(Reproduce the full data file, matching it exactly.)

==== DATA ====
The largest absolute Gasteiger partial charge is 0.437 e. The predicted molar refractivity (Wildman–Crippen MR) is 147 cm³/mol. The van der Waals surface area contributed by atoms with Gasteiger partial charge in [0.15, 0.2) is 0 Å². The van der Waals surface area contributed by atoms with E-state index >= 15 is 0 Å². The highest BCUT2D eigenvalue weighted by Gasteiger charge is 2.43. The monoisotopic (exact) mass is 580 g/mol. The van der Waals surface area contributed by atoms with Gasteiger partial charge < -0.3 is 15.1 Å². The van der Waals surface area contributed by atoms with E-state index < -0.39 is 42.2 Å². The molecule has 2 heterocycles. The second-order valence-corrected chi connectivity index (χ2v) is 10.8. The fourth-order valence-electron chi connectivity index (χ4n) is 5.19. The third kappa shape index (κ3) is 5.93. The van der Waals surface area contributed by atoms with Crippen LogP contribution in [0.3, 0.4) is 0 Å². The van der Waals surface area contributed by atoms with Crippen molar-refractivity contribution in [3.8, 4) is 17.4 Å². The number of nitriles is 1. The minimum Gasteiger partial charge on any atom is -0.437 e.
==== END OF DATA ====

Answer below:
The largest absolute Gasteiger partial charge is 0.437 e. The predicted molar refractivity (Wildman–Crippen MR) is 147 cm³/mol. The van der Waals surface area contributed by atoms with Gasteiger partial charge in [0.15, 0.2) is 0 Å². The van der Waals surface area contributed by atoms with E-state index >= 15 is 0 Å². The highest BCUT2D eigenvalue weighted by Gasteiger charge is 2.43. The monoisotopic (exact) mass is 580 g/mol. The van der Waals surface area contributed by atoms with Gasteiger partial charge < -0.3 is 15.1 Å². The van der Waals surface area contributed by atoms with E-state index < -0.39 is 42.2 Å². The molecule has 2 heterocycles. The second-order valence-corrected chi connectivity index (χ2v) is 10.8. The fourth-order valence-electron chi connectivity index (χ4n) is 5.19. The third kappa shape index (κ3) is 5.93. The van der Waals surface area contributed by atoms with Crippen LogP contribution in [0.3, 0.4) is 0 Å². The van der Waals surface area contributed by atoms with Crippen molar-refractivity contribution in [3.8, 4) is 17.4 Å². The number of nitriles is 1. The minimum Gasteiger partial charge on any atom is -0.437 e.